Both charismatics (also known as Pentecostals) and mystics share a common belief in continuing revelation that is co-authoritative with Scripture. Charismatics receive their new revelation through the exercise of one of the charismatic gifts. I believe it is fair to say that charismatics believe that God communicates new, authoritative revelation through prophecy, speaking in tongues, the interpretation of tongues, and through the word of knowledge. Mystics, on the other hand, receive their authoritative revelation from God by means of some sort of mystical experience that is non-falsifiable and non-explainable. The only way to validate the truth or falsehood of the mystical experience is to have one oneself. Mystics almost always deny that they actually hear a literal voice when they say that God spoke to them. Usually it just boils down to having some sort of unction in their souls after a time of prayer or mediation. There are many similarities between the two groups and in practice they often look very much alike. My goal is not to develop a complete theology of the two groups. Rather, my goal is to see how their beliefs relate to the orthodox doctrine of Sola Scriptura.
Montanism as the Historical Source of Charismatics:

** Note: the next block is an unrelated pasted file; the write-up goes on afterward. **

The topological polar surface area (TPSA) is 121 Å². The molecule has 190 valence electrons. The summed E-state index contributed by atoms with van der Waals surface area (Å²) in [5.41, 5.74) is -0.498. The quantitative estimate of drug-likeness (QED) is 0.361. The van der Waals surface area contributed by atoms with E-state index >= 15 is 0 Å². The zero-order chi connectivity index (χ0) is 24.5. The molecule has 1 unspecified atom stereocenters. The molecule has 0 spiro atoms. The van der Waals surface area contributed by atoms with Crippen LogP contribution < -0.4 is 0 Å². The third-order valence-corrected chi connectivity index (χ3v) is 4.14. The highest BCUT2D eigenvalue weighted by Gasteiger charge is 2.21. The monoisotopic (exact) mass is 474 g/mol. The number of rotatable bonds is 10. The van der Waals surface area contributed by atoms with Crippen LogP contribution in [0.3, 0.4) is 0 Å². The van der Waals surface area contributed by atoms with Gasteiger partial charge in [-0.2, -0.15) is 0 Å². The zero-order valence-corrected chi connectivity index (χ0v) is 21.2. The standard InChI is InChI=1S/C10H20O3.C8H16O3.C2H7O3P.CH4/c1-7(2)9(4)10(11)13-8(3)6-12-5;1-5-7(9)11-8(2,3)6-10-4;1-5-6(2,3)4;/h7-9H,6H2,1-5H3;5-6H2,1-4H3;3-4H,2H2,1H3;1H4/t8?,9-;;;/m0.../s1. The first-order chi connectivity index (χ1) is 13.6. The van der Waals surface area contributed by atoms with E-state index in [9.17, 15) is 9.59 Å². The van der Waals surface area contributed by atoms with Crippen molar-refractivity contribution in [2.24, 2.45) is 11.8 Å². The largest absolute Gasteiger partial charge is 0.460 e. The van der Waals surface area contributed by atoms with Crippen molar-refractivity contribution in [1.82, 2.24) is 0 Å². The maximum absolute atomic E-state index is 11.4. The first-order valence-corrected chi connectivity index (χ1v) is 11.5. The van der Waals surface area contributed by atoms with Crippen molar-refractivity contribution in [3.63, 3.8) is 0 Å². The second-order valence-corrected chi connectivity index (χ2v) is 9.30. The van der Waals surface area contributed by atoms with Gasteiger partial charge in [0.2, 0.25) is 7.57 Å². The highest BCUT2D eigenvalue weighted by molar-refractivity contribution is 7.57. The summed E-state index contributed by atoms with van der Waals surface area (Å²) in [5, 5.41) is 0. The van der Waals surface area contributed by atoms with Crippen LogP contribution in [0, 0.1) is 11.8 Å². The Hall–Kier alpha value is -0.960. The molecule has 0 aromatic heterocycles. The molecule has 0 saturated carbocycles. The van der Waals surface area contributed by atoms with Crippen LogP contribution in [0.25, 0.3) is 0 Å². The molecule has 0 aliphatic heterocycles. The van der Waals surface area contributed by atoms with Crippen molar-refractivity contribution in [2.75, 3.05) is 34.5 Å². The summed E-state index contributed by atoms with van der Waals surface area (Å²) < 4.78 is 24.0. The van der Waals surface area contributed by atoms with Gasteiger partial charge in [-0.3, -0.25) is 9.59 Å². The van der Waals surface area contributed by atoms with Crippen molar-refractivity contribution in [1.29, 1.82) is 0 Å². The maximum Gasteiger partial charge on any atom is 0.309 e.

Montanus lived in Asia Minor (present day Turkey) towards the end of the second century, AD. He developed the doctrinal position that specific individuals in the Church were continuing to receive new revelation from God by means of the Holy Spirit. Obviously, if Montanus was unique because of his assertion of this doctrine, it must have been the case that the standard or orthodox position was that God was not delivering new revelation to the Church. By this time the Canon was complete and the primary question in the minds of those who organized the Scriptures into the form we have today was not “is this a new revelation from God”. Rather, the primary question in the minds of the Church Fathers was, “is this existing document an authentic document written by an apostle or an apostolic delegate and, therefore, authoritative and worthy of inclusion in the Canon?”